Bridge Street loses its Buddy and beloved mascot

Buddy Lee
Buddy Lee spent his entire life wandering around Bridge Street and Bradenton Beach. - Submitted

BRADENTON BEACH – Bradenton Beach and Bridge Street lost a good buddy last week when Buddy Lee, the 14-year-old purebred tick beagle, passed away.

Buddy had to be put to sleep on Monday, Nov. 5. A memorial marker erected in his honor now graces the front yard of Claudia Lee and Rip VanFossen’s home on Third Street South.

“I bought the dog for Claudia so she’d have a companion. We got him as a pup and he spent his whole life here. This is the only place he ever lived,” VanFossen said on Wednesday.

“We got in accident Labor Day weekend. The airbag went off in my truck and blinded him and he lost his hearing from the explosion of it. He couldn’t hear and he couldn’t see and his blood work was bad so we had to put him to sleep Monday. We took him to get his eye taken out because we knew he was in pain, but the vet called back and said he’s just in too bad of shape to go through the surgery,” VanFossen explained.

“Buddy was a good dog. He was around here for 14 years. He never was tied and he went everyplace he wanted to go. He just went his own way at any given time. He’d sit in the middle of the street. He’d let people honk their horns and he wouldn’t move – he’d make them drive around him. It was amazing how many people really know who he was. I can honestly say he probably had more friends than I had out here. He made his rounds around here for a long time,” said VanFossen, who’s well-known as a local plumber.

Buddy Motorcycle
Buddy loved to ride with Rip on his motorcycle. Submitted | Rip VanFossen

“All the people at the Bridge Tender Inn knew him because he lived around the corner. He was quite the dog. He went through four hurricanes, he loved to ride on the motorcycle and he once made friends with a goat. I don’t think we’ll ever see another one like him. Because of all the growth, nobody can have a dog untied like that again.”

After finishing her shift at Hurricane Hank’s in Holmes Beach Wednesday afternoon, Lee shared her thoughts on Buddy.

“Everybody knew Buddy. One day, at five in the morning, I get this phone call from somebody who was down on vacation. They found Buddy at the Circle K and thought he was lost so they took him ‘home’ and I had to go get him. He was playing with their dog,” she said.

“He’d always go to the Bridge Tender, Sports Lounge and the Drift In. He used to play with Johnny the bartender at the Sports Lounge. A few years ago, all these people were running for mayor and I said Buddy’s going to run for mayor. We were going to get T-shirts made and everything. He was a great dog. Ever since he got hit by the airbag he wasn’t right. I didn’t want him suffering or being in pain,” Lee said.

Buddy Lee’s gravesite pays tribute to a well-lived dog’s life. – Joe Hendricks | Sun

Maggie Field, the publisher of The Sun, placed flowers on Buddy’s grave after hearing of his passing.

“That was so nice,” Lee said of that act.

“He walked everywhere, he got fed everywhere and he’d lie in the middle of the street. I called him ‘meatloaf’ because he was overweight,” Field said.

Tona Rankin knew Buddy his entire life, and before he was given the name Buddy.

Buddy Pup
Buddy Lee, shown here as a pup in Claudia’s arms. – Submitted

“When they first got him, when he was a little puppy, Rip called me and said come over here, I got Claudia something. I went over there and there was Buddy and he was so cute. I said what are you all going to name him? They had some stupid name like Bocephus and I said that ain’t no name for this dog. A couple days later I took him to the Circle K with me and I was sitting there and everybody that saw him said, ‘Come here, buddy, come here, little buddy.’ So, I went back and told Claudia and Rip that was going to be his name – and he’s been called Buddy for 14 years,” Rankin said.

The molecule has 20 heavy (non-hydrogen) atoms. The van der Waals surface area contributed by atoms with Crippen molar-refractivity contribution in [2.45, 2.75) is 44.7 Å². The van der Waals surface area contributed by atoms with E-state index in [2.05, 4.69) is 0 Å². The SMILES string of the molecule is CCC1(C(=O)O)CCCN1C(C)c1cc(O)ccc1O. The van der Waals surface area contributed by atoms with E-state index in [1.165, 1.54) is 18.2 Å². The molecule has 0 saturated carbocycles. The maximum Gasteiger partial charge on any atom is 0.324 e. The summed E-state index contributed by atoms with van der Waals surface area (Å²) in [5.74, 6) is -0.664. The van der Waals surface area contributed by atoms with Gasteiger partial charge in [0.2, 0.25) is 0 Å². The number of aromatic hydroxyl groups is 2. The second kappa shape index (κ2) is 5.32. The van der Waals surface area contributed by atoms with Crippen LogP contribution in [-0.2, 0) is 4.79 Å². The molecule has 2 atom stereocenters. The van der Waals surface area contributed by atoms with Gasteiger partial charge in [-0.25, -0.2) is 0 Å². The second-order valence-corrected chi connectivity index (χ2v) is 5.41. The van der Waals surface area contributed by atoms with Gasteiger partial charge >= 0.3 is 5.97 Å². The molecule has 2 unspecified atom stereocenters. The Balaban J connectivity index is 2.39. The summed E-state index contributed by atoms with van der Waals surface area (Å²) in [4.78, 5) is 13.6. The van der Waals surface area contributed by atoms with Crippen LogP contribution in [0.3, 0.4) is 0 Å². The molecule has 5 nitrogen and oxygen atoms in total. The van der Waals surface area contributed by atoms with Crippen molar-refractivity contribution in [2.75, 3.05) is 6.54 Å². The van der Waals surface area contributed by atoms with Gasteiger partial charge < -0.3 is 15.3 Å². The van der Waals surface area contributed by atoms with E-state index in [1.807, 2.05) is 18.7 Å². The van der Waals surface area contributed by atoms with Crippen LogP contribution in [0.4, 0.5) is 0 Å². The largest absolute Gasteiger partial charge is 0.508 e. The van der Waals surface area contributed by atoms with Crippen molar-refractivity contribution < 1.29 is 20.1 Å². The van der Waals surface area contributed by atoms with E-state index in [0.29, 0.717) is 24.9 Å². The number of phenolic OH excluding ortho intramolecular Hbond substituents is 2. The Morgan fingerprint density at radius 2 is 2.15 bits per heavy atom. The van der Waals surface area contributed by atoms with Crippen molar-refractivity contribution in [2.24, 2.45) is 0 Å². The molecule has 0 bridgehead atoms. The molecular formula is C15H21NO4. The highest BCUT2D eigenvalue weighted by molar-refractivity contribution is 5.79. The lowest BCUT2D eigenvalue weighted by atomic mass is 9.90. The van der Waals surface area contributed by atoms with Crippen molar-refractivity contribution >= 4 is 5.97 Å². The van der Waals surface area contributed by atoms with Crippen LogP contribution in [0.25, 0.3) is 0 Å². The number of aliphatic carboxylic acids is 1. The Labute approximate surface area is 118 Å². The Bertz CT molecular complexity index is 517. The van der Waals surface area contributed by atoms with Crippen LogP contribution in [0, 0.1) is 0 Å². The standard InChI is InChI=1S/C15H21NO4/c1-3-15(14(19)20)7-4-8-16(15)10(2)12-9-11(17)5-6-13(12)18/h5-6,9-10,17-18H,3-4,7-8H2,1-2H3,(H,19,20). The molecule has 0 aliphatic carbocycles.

“One time, me and Claudia were going around saying Buddy needs a job. We started thinking and I said he can deliver the newspaper. I was working at the Drift In and I didn’t know she was coming by. They had this old mail slot in the door and I heard something dropped through the slot. It looked like a rolled-up newspaper and Claudia had bought a dog toy that looked like a newspaper and said “The Doggy Daily” on it. I said, ‘Oh my God, Buddy got a job.’ It was so funny, I showed everybody. He was such a great dog,” Rankin said.

BB Buddy cuddled up
Young Buddy cuddled up with one of his toys. – Submitted | Tona Rankin

Bridge Tender Inn & Dockside Bar owner Fred Bartizal said, “I remember Buddy when he was a puppy. He was a fixture on Bridge Street. He was always walking down the street. He would nap anyplace he wanted and people would walk around him. He was definitely an Island dog and everybody who knew him is going to miss him.”

Bradenton Beach Police Chief Sam Speciale said, “When I was working the road, I’d drive down Bay Drive South every morning by the Bridge Tender and Buddy would be walking up the road checking everybody out. He slept everywhere – people would put him in a wheelbarrow and bring him home. He was a mainstay of the Bridge Street area and better known than a lot of the locals around here.”

Drift In manager Doreen Flynn said, “He was the real mayor of Bridge Street. He had his friends all over who fed him each day. A lot of our customers loved him. I actually brought him a T-bone on Wednesday. That’s when I found out what happened. His grave in the front yard looks beautiful.”

Former Drift In bartender Jill Capparelli knew Buddy since 2005.

“He used to come over to the Drift for food all the time. He’d go over to Brien (Quinn), the manager at the trailer park for food. He’d go up to Circle K and beg people for hotdogs. He was a character,” Capparelli said.